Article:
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The Basics of “Real Estate Professional” Status for Tax Purposes

2 min read
J Scott

J Scott (he goes by “J”) is an entrepreneur, investor, speaker, author, and the co-host of the BiggerPockets Business Podcast.

An engineer and business guy by education, J spent much of his early career in Silicon Valley, where he held management positions at several Fortune 500 companies, including Microsoft and eBay. In 2008, J and his wife Carol quit their corporate jobs, moved back East, got married, started a family, and decided to focus on real estate and investing.

In the past 10 years, they have bought, built, rehabbed, sold, lent-on, and held over $60MM in property all around the country. J is also a business advisor and mentor to several companies, business owners, and entrepreneurs.

J runs the popular website 123Flip.com and is the author of four books on real estate investing, including the bestselling Book on Flipping Houses. His titles have sold over 200,000 copies in the past six years and have helped investors from around the world get their start in real estate.

J has been featured on the BiggerPockets Real Estate Podcast four times (episodes #10, #63, #311, and #321) and is co-host of the BiggerPockets Business Podcast.

J and his family currently live in Sarasota, Fla. He can be reached at [email protected].

J holds a B.S. in Electrical Engineering from the University of Maryland and a partially completed Masters in Business Administration from San Jose State University.

Licensed Real Estate Agent in Florida


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One of the biggest challenges real estate investors face is keeping the profits that they earn from their investments. Just like any other business, the IRS is going to want to take as big a chunk of your profits as possible, and knowing how to use the system to your advantage will help you keep as much of your hard-earned investing cash as possible.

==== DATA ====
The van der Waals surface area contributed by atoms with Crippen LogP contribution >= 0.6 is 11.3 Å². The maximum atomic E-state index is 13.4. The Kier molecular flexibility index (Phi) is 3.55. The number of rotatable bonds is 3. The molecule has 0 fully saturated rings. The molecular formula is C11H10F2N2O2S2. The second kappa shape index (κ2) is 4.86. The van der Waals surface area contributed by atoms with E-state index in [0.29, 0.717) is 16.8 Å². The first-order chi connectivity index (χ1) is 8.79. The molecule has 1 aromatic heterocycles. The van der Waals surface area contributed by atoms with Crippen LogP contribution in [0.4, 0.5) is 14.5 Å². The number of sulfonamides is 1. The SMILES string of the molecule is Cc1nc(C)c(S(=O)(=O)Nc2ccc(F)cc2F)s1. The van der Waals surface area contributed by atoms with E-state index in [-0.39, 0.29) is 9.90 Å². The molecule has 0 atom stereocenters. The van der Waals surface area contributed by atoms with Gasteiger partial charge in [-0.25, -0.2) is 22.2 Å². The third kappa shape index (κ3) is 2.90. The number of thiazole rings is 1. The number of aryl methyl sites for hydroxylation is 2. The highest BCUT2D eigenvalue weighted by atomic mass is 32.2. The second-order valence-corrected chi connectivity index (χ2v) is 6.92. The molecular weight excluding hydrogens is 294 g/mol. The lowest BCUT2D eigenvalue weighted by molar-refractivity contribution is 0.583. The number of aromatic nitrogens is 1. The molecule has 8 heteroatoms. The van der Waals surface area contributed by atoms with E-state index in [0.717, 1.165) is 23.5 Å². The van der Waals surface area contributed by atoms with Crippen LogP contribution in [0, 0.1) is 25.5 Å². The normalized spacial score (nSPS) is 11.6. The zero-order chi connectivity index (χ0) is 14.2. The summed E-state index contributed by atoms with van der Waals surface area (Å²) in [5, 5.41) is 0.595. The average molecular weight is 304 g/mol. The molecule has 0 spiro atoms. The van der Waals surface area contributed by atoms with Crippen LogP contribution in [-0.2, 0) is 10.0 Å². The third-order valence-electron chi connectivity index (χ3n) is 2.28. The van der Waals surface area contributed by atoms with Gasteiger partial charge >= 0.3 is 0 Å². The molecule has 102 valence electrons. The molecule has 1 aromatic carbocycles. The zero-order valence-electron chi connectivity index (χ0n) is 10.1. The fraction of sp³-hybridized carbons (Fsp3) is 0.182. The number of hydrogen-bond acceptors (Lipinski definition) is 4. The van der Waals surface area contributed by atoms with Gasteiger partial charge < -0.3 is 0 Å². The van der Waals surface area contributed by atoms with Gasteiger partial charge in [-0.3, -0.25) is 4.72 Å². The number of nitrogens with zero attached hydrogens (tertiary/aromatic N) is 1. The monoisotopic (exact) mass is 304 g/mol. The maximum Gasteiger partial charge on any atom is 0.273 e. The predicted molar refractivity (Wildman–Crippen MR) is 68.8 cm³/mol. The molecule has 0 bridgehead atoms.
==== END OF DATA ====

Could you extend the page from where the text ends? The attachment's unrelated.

One of the best ways to limit the financial impact of taxes when it comes to real estate investing is to be able to claim “Real Estate Professional” status on your tax returns. If you can do this (and that’s a big IF), you have some hefty tax advantages you can leverage to keep more of your investment profit. That said, there is a lot of misinformation about what it means to be a “Real Estate Professional,” so hopefully I can cover the basics here.

First, let me take a minute to explain in more detail the advantages of claiming “Real Estate Professional” status on your tax returns:

If you invest in real estate part time (not a professional), you may be able to deduct a portion of your passive RE losses on your tax return. If your adjusted gross income (AGI) is less than $100,000, you can deduct up to $25,000 per year in passive RE losses against that income. This benefit phases out (incrementally drops from $25,000 to $0) if your AGI is between $100,000 and $150,000. And if your AGI is over $150,000, you don’t get to take any RE losses in that year. That said, any losses can be “carried over” and used in subsequent years, based on the same AGI criteria.

The benefit to declaring “Real Estate Professional” status is that all real estate losses can be claimed against income in that year, without limitation based on AGI.

So, if a part time investor (who makes less than $100,000 per year) racks up $75,000 in real estate losses in 2008, he can deduct $25,000 of those losses in each of 2008, 2009, and 2010. If he continues to rack up losses in 2009, 2010, etc, those losses will also have to be carried forward. In contrast, a Real Estate Professional in the same situation can deduct the full $75,000 against AGI in 2008, and can do so with the additional losses in subsequent years.

The big question for most investors is not “Do I want to declare Real Estate Professional status?” but “Can I legally declare Real Estate Professional status?”

The IRS rules for claiming Real Estate Professional Status are very clear, and require that two key criteria be met in the given tax year:

  1. More than half of the professional hours worked throughout the year must have been devoted to material participation in real estate activities;
  2. More than 750 hours of material participation in real estate activities in the tax year being considered.

If you think you can satisfy both of those criteria in a given year, I highly recommend working with your CPA or accounting professional to ensure that you properly document your time and efforts to allow you to claim Real Estate Professional status, and in return, keep more of your hard-earned profits.

For more information straight from the IRS, follow this link